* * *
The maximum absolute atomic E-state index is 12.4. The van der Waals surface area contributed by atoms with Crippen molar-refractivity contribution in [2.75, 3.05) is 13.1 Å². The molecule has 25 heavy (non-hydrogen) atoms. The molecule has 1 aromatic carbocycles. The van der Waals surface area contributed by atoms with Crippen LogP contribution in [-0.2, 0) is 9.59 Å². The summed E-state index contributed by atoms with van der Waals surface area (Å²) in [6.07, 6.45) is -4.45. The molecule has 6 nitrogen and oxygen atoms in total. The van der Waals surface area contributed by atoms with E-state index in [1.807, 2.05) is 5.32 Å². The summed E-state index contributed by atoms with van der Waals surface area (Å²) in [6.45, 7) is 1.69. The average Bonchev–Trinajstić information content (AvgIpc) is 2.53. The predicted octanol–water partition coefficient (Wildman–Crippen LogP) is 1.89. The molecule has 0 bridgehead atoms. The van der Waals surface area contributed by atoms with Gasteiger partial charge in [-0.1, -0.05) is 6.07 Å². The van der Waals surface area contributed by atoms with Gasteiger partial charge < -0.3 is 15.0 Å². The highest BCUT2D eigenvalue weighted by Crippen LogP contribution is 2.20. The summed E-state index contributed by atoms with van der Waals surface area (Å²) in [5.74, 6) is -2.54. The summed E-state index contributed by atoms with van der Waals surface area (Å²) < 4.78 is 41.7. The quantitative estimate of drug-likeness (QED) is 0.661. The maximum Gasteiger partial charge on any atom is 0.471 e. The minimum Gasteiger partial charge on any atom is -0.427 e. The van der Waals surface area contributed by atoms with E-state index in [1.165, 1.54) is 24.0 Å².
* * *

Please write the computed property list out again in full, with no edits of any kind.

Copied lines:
The maximum absolute atomic E-state index is 12.4. The van der Waals surface area contributed by atoms with Crippen molar-refractivity contribution in [2.75, 3.05) is 13.1 Å². The molecule has 25 heavy (non-hydrogen) atoms. The molecule has 1 aromatic carbocycles. The van der Waals surface area contributed by atoms with Crippen LogP contribution in [-0.2, 0) is 9.59 Å². The summed E-state index contributed by atoms with van der Waals surface area (Å²) in [6.07, 6.45) is -4.45. The molecule has 6 nitrogen and oxygen atoms in total. The van der Waals surface area contributed by atoms with E-state index in [1.807, 2.05) is 5.32 Å². The summed E-state index contributed by atoms with van der Waals surface area (Å²) in [6.45, 7) is 1.69. The average Bonchev–Trinajstić information content (AvgIpc) is 2.53. The predicted octanol–water partition coefficient (Wildman–Crippen LogP) is 1.89. The molecule has 0 bridgehead atoms. The van der Waals surface area contributed by atoms with Gasteiger partial charge in [-0.1, -0.05) is 6.07 Å². The van der Waals surface area contributed by atoms with Gasteiger partial charge < -0.3 is 15.0 Å². The highest BCUT2D eigenvalue weighted by Crippen LogP contribution is 2.20. The summed E-state index contributed by atoms with van der Waals surface area (Å²) in [5.74, 6) is -2.54. The summed E-state index contributed by atoms with van der Waals surface area (Å²) < 4.78 is 41.7. The quantitative estimate of drug-likeness (QED) is 0.661. The maximum Gasteiger partial charge on any atom is 0.471 e. The minimum Gasteiger partial charge on any atom is -0.427 e. The van der Waals surface area contributed by atoms with E-state index in [1.165, 1.54) is 24.0 Å².